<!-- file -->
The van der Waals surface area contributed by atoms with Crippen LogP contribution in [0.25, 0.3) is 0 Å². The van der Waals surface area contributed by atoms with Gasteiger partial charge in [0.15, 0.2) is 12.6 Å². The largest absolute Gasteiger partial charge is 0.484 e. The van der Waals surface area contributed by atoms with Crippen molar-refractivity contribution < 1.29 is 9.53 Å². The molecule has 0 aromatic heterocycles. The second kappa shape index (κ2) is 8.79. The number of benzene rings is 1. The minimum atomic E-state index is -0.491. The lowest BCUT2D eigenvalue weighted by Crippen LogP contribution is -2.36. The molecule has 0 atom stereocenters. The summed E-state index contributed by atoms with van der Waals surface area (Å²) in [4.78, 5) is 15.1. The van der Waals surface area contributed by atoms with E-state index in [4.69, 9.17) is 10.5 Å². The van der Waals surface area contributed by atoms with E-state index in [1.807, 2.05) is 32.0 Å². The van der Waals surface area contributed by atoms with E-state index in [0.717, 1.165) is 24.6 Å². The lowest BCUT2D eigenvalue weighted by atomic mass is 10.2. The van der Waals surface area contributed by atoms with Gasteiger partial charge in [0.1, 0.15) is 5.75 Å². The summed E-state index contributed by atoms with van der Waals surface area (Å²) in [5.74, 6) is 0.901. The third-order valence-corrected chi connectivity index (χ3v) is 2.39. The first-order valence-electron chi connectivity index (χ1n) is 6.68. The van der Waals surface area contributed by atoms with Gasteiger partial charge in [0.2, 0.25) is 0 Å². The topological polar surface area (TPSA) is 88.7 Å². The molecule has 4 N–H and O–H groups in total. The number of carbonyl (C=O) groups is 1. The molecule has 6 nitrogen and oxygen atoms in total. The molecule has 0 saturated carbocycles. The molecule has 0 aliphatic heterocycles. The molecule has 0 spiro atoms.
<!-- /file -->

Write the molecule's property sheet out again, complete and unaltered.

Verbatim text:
The van der Waals surface area contributed by atoms with Crippen LogP contribution in [0.25, 0.3) is 0 Å². The van der Waals surface area contributed by atoms with Gasteiger partial charge in [0.15, 0.2) is 12.6 Å². The largest absolute Gasteiger partial charge is 0.484 e. The van der Waals surface area contributed by atoms with Crippen molar-refractivity contribution < 1.29 is 9.53 Å². The molecule has 0 aromatic heterocycles. The second kappa shape index (κ2) is 8.79. The number of benzene rings is 1. The minimum atomic E-state index is -0.491. The lowest BCUT2D eigenvalue weighted by Crippen LogP contribution is -2.36. The molecule has 0 atom stereocenters. The summed E-state index contributed by atoms with van der Waals surface area (Å²) in [4.78, 5) is 15.1. The van der Waals surface area contributed by atoms with E-state index in [4.69, 9.17) is 10.5 Å². The van der Waals surface area contributed by atoms with E-state index in [1.807, 2.05) is 32.0 Å². The van der Waals surface area contributed by atoms with E-state index in [0.717, 1.165) is 24.6 Å². The lowest BCUT2D eigenvalue weighted by atomic mass is 10.2. The van der Waals surface area contributed by atoms with Gasteiger partial charge in [0.1, 0.15) is 5.75 Å². The summed E-state index contributed by atoms with van der Waals surface area (Å²) in [5.74, 6) is 0.901. The third-order valence-corrected chi connectivity index (χ3v) is 2.39. The first-order valence-electron chi connectivity index (χ1n) is 6.68. The van der Waals surface area contributed by atoms with Gasteiger partial charge in [0.2, 0.25) is 0 Å². The topological polar surface area (TPSA) is 88.7 Å². The molecule has 4 N–H and O–H groups in total. The number of carbonyl (C=O) groups is 1. The molecule has 6 nitrogen and oxygen atoms in total. The molecule has 0 saturated carbocycles. The molecule has 0 aliphatic heterocycles. The molecule has 0 spiro atoms.